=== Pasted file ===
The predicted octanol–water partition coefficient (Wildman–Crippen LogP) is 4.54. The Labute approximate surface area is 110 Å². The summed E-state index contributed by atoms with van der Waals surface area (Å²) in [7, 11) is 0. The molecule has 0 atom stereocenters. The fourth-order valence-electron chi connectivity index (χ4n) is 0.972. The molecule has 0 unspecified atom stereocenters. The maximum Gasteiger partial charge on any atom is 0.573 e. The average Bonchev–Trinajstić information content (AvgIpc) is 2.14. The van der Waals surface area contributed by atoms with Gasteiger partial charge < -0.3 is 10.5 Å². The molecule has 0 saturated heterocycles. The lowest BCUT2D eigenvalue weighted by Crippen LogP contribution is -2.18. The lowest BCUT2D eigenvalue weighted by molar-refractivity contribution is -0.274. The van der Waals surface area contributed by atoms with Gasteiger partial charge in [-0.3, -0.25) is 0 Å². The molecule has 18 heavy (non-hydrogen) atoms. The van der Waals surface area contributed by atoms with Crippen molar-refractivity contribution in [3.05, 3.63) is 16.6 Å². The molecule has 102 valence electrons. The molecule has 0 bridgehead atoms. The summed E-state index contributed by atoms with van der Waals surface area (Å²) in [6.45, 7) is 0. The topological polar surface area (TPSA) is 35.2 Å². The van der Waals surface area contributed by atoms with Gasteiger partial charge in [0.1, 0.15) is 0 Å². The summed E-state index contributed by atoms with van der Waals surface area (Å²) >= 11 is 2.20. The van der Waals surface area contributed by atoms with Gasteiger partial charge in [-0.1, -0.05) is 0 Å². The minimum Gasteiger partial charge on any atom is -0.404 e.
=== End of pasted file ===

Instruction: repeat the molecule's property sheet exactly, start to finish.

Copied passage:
The predicted octanol–water partition coefficient (Wildman–Crippen LogP) is 4.54. The Labute approximate surface area is 110 Å². The summed E-state index contributed by atoms with van der Waals surface area (Å²) in [7, 11) is 0. The molecule has 0 atom stereocenters. The fourth-order valence-electron chi connectivity index (χ4n) is 0.972. The molecule has 0 unspecified atom stereocenters. The maximum Gasteiger partial charge on any atom is 0.573 e. The average Bonchev–Trinajstić information content (AvgIpc) is 2.14. The van der Waals surface area contributed by atoms with Gasteiger partial charge < -0.3 is 10.5 Å². The molecule has 0 saturated heterocycles. The lowest BCUT2D eigenvalue weighted by Crippen LogP contribution is -2.18. The lowest BCUT2D eigenvalue weighted by molar-refractivity contribution is -0.274. The van der Waals surface area contributed by atoms with Gasteiger partial charge in [-0.3, -0.25) is 0 Å². The molecule has 18 heavy (non-hydrogen) atoms. The van der Waals surface area contributed by atoms with Crippen molar-refractivity contribution in [3.05, 3.63) is 16.6 Å². The molecule has 102 valence electrons. The molecule has 0 bridgehead atoms. The summed E-state index contributed by atoms with van der Waals surface area (Å²) in [6.45, 7) is 0. The topological polar surface area (TPSA) is 35.2 Å². The van der Waals surface area contributed by atoms with Gasteiger partial charge in [0.1, 0.15) is 0 Å². The summed E-state index contributed by atoms with van der Waals surface area (Å²) >= 11 is 2.20. The van der Waals surface area contributed by atoms with Gasteiger partial charge in [-0.1, -0.05) is 0 Å². The minimum Gasteiger partial charge on any atom is -0.404 e.